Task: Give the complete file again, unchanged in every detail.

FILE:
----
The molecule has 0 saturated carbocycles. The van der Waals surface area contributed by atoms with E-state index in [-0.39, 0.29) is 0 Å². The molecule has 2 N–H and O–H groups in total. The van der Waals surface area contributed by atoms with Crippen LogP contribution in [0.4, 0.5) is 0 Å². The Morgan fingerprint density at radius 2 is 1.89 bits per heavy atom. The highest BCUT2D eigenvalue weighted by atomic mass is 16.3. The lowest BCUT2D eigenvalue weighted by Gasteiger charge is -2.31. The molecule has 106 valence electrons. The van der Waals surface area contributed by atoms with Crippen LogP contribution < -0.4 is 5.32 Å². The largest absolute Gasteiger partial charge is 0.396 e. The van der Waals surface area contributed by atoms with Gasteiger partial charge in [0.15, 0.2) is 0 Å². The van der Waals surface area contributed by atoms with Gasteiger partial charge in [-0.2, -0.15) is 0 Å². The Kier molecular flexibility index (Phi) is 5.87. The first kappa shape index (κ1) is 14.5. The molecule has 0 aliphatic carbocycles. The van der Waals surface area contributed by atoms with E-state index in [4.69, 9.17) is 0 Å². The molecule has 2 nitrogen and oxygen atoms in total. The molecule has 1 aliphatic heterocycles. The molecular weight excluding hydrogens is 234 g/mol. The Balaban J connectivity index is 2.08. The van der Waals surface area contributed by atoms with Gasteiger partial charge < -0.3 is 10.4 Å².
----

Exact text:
The molecule has 0 saturated carbocycles. The van der Waals surface area contributed by atoms with E-state index in [-0.39, 0.29) is 0 Å². The molecule has 2 N–H and O–H groups in total. The van der Waals surface area contributed by atoms with Crippen LogP contribution in [0.4, 0.5) is 0 Å². The Morgan fingerprint density at radius 2 is 1.89 bits per heavy atom. The highest BCUT2D eigenvalue weighted by atomic mass is 16.3. The lowest BCUT2D eigenvalue weighted by Gasteiger charge is -2.31. The molecule has 106 valence electrons. The van der Waals surface area contributed by atoms with Crippen LogP contribution < -0.4 is 5.32 Å². The largest absolute Gasteiger partial charge is 0.396 e. The van der Waals surface area contributed by atoms with Gasteiger partial charge in [0.15, 0.2) is 0 Å². The van der Waals surface area contributed by atoms with Gasteiger partial charge in [-0.2, -0.15) is 0 Å². The Kier molecular flexibility index (Phi) is 5.87. The first kappa shape index (κ1) is 14.5. The molecule has 0 aliphatic carbocycles. The van der Waals surface area contributed by atoms with E-state index in [4.69, 9.17) is 0 Å². The molecule has 2 nitrogen and oxygen atoms in total. The molecule has 1 aliphatic heterocycles. The molecular weight excluding hydrogens is 234 g/mol. The Balaban J connectivity index is 2.08. The van der Waals surface area contributed by atoms with Gasteiger partial charge < -0.3 is 10.4 Å².